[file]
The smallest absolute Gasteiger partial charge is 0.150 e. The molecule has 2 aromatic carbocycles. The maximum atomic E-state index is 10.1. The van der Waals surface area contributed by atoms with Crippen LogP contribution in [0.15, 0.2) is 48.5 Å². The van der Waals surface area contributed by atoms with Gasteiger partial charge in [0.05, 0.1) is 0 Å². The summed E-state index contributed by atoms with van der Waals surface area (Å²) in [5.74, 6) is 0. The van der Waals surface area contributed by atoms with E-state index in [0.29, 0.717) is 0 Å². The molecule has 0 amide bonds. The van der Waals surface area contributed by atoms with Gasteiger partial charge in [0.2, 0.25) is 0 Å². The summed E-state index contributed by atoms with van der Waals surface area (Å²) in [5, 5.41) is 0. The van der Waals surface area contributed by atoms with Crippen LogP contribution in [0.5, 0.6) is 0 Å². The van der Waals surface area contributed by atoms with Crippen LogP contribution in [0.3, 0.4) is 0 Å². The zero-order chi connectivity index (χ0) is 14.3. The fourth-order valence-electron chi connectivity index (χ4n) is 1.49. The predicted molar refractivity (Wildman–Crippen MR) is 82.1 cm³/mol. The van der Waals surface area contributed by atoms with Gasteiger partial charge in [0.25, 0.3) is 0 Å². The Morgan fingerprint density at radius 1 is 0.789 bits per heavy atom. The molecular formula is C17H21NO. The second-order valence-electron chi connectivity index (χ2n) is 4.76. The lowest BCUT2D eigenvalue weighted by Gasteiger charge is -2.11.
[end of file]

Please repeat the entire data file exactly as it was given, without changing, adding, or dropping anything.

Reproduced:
The smallest absolute Gasteiger partial charge is 0.150 e. The molecule has 2 aromatic carbocycles. The maximum atomic E-state index is 10.1. The van der Waals surface area contributed by atoms with Crippen LogP contribution in [0.15, 0.2) is 48.5 Å². The van der Waals surface area contributed by atoms with Gasteiger partial charge in [0.05, 0.1) is 0 Å². The summed E-state index contributed by atoms with van der Waals surface area (Å²) in [5.74, 6) is 0. The van der Waals surface area contributed by atoms with E-state index in [0.29, 0.717) is 0 Å². The molecule has 0 amide bonds. The van der Waals surface area contributed by atoms with Gasteiger partial charge in [0.2, 0.25) is 0 Å². The summed E-state index contributed by atoms with van der Waals surface area (Å²) in [5, 5.41) is 0. The van der Waals surface area contributed by atoms with Crippen LogP contribution in [0.5, 0.6) is 0 Å². The van der Waals surface area contributed by atoms with Crippen LogP contribution in [0.3, 0.4) is 0 Å². The zero-order chi connectivity index (χ0) is 14.3. The fourth-order valence-electron chi connectivity index (χ4n) is 1.49. The predicted molar refractivity (Wildman–Crippen MR) is 82.1 cm³/mol. The van der Waals surface area contributed by atoms with Gasteiger partial charge in [0.25, 0.3) is 0 Å². The Morgan fingerprint density at radius 1 is 0.789 bits per heavy atom. The molecular formula is C17H21NO. The second-order valence-electron chi connectivity index (χ2n) is 4.76. The lowest BCUT2D eigenvalue weighted by Gasteiger charge is -2.11.